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AB1201 Diversity in clinical manifestations of autoinflammatory syndromes in a french paediatric rheumatology referral center
  1. S. Boiu1,
  2. B. Neven1,
  3. S. Compeyrot-Lacassagne1,
  4. R. Mouy1,
  5. C. Wouters1,2,
  6. M. Gattorno3,
  7. P. Quartier1
  8. on behalf of the Eurofever Project
  1. 1Department of Immunology, Hematology and Rheumatology, Necker-Enfants Malades Hospital, Paris, France
  2. 2Department of Pediatric Rheumatology, University Hospitals Leuven, Leuven, Belgium
  3. 3Department of Pediatric Rheumatology, Gaslini Institute, Genoa, Italy

Abstract

Background The autoinflammatory syndromes (AISs) include monogenic and polygenic disorders characterized by primary dysfunction of the innate immune system.

Objectives To describe the clinical spectrum, genetic background and therapy in a cohort of AIS patients followed in a reference Pediatric Rheumatology center.

Methods Medical records of AIS patients followed until November 2010 and entered in the Eurofever Registry were studied.

Results Fifty six patients were included: 17 CAPS, 4 TRAPS, 5 HIDS, 18 FMF, 6 CRMO, 2 SAPHO and 4 Behçet’s Disease (BD). The median follow-up was 2 years (0-14 years). The male/female ratio was 20/36. The median age was 2.5 years at disease onset and 4 years at diagnosis. Family history was positive in 34% of patients. Clinical manifestations included fever (79%), musculoskeletal (77%), gastrointestinal (63%), mucocutaneous (61%), neurological (41%), ocular (34%), cardiorespiratory (13%), and genitourinary (2%) findings, lymphadenopathy with/or hepatosplenomegaly (16%) and growth impairment (25%). The main organ system manifestations were arthralgia (70%), abdominal pain (50%), urticarial rash (34%), headache (34%), conjunctivitis (16%), generalized lymph node enlargement (13%), and chest pain (9%). Complications/sequelae developed in 45% of patients and involved the musculoskeletal (25%), neurological (21%), gastrointestinal (11%) and ocular (7%) systems. Six patients presented with severe/unusual manifestations: neonatal peritonitis (1 CAPS), pancreatitis (1 TRAPS), acute glomerulonephritis (1 FMF), complicated Henoch-Schonlein purpura (1 FMF), peritoneal adhesions with intestinal occlusion (1 FMF), periorbital pain (1 CRMO) and cerebral thrombosis (1 BD). AISs were associated with other diseases in 2 patients (FMF/Hénoch-Schönlein purpura and CRMO/enthesitis-related arthritis). One mutant allele was found in 16/17 CAPS, 4/4 TRAPS and 4/18 FMF patients. Two mutant allelles were present in 5/5 HIDS and 11/18 FMF patients.The most used therapeutic agents were biologics (54%) (anakinra, canakinumab, etanercept, adalimumab), NSAIDs (48%), colchicine (45%) and corticosteroids (29%). Anti-interleukin-1 therapy and colchicine proved efficacy in CAPS and FMF patients, respectively. In addition, favorable responses demonstrated anti-interleukin-1 therapy in TRAPS, HIDS and colchicine-resistant FMF patients, as well as etanercept in TRAPS, HIDS and CRMO patients non-responsive to NSAIDs. Fifty seven% and 41% of patients were in complete and partial remission, respectively, at last visit.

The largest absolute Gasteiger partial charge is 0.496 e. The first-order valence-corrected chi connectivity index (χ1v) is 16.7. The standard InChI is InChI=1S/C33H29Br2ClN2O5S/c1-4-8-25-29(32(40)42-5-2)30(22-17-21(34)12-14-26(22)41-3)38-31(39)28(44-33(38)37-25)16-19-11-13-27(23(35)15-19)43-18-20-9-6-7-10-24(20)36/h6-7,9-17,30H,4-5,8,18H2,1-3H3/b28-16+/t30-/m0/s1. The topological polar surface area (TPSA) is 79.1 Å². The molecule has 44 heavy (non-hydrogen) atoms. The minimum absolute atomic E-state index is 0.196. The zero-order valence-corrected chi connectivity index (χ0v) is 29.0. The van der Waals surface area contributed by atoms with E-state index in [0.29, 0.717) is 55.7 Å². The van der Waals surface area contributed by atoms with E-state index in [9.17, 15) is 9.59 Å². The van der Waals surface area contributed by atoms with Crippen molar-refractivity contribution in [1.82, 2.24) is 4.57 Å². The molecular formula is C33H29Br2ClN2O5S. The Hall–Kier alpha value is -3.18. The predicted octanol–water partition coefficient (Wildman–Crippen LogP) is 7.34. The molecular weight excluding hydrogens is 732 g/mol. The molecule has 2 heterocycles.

Conclusions AISs in children are associated with a broad spectrum of manifestations. A detailed history, thorough review of clinical manifestations and molecular testing of specific causative genes can provide early and accurate diagnosis and institution of efficient therapy.

Disclosure of Interest None Declared

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